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Like several cities across the country, Fort Collins is committed to achieving 100% renewable electricity in the coming years. This commitment ultimately determines Colorado State University’s own goals, since the University gets about 85% of its electricity from the City, according to CSU’s campus energy coordinator Stacey Baumgarn.
Rather than working on this behind the scenes where many residents can’t even tell it’s happening, Fort Collins should emphasize its renewable electricity transition as an important part of the City’s character. Given the urgency of the climate crisis, our decision to do away with fossil fuels should be a point of pride for everyone who calls this place home.
Decarbonizing our electricity is a huge part of our overall response to climate change, and it’s happening right now.”
“Sustainability is an obligation to the future,” Baumgarn said. It’s a deliberate choice in the present to do things in a way that does not jeopardize opportunities for future generations. Making sustainable choices now demonstrates our loyalty and consideration to those who will come after us.
Isn’t that something you want to shout from the rooftops? Doesn’t it sound like something we would all be excited and proud to practice? Well, it’s certainly happening, but wouldn’t it be nice to explicitly celebrate it?
Perhaps the City’s renewable electricity transition is difficult to celebrate right now because it’s not exactly visible to most people. The transition so far seems to only be happening in board meetings and actual power plants. Talking with Baumgarn, I gathered this process is just as bureaucratic and clunky as it is historically significant.
Fort Collins receives electricity from the electric utility company Platte River Power Authority. The authority, which is aiming for 100% noncarbon energy by 2030, is joint-owned by its member cities and town, which include Fort Collins, Estes Park, Longmont and Loveland.
The authority being publicly owned is important, Baumgarn said. “No one’s competing — we’re all working towards a shared goal,” he said.
CSU cooperates with Fort Collins, the City cooperates with the other members of the authority and they all share the goal of achieving renewable electricity generation within the decade.
Easily accessible artifacts — maybe even working demonstrations — of solar or wind technology could foster wonder and pride in all who see it, especially in young engineers of the future.”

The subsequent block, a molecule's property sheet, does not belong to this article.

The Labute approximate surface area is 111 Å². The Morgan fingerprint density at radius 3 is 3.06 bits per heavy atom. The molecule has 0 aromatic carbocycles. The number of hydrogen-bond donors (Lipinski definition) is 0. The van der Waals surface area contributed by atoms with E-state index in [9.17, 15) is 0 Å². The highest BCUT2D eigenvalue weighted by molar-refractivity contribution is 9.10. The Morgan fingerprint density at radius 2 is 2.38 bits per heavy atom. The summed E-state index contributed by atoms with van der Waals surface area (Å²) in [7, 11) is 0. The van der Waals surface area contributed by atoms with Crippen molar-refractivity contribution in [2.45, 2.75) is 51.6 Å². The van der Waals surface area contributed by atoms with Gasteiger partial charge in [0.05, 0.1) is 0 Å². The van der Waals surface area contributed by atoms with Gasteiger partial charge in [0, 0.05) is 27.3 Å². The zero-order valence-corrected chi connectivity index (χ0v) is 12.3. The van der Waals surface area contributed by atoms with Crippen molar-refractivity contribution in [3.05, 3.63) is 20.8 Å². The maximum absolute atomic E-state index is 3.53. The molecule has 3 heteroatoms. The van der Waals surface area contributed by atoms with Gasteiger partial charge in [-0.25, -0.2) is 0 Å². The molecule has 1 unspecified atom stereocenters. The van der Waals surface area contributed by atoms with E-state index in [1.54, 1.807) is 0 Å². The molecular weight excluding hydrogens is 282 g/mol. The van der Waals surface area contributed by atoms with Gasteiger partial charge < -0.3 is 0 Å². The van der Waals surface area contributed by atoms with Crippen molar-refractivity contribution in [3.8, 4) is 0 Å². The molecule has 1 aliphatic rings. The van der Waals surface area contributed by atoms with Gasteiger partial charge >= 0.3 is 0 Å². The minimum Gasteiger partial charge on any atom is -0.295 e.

This is great, and according to Baumgarn, “Loads of conversations and collaborations are happening.” But all of this still feels like it’s happening elsewhere. Unless you work at a power plant or in the authority’s office, how can you notice and take pride in this transition?
A suggestion: Celebrate whenever we hit certain benchmarks or after a year of increased renewable electricity capacity. Imagine a festival or a half-day of classes when we all dedicate some time outside for a collective, “Hey! We’re doing it!”
Imagine if Fort Collins built public exhibits of renewable infrastructure in Old Town or parks across the City. Easily accessible artifacts — maybe even working demonstrations — of solar or wind technology could foster wonder and pride in all who see it, especially in young engineers of the future.
According to Baumgarn, CSU currently has at least 20 new solar arrays under construction that will be installed on campus sometime in the near future. We could have the CSU Marching Band play when each one is installed, CAM the Ram breaking it down to the beat while President Joyce McConnell freestyles about renewable energy.
Fantasies aside, we should be ecstatic and proud of this region’s renewable transition because of how historically significant this transition is. Electricity generation accounts for 25% of greenhouse gas emissions, according to 2019 data from the United States Environmental Protection Agency. Decarbonizing our electricity is a huge part of our overall response to climate change, and it’s happening right now.
Fort Collins deserves to feel special about its commitment to renewable electricity. Such a commitment demonstrates that our community cares deeply about its own future as well as that of the planet as a whole. Moreover, to echo Baumgarn, it reflects a tendency to embrace cooperation and collaboration over competition.
“Sustainability is an obligation to the future,” Baumgarn said. Learning to celebrate our City’s obligation to its future would give us all more reasons to smile and reinforce our collective ties to this jewel of a place.
Cody Cooke can be reached at firstname.lastname@example.org or on Twitter @CodyCooke17.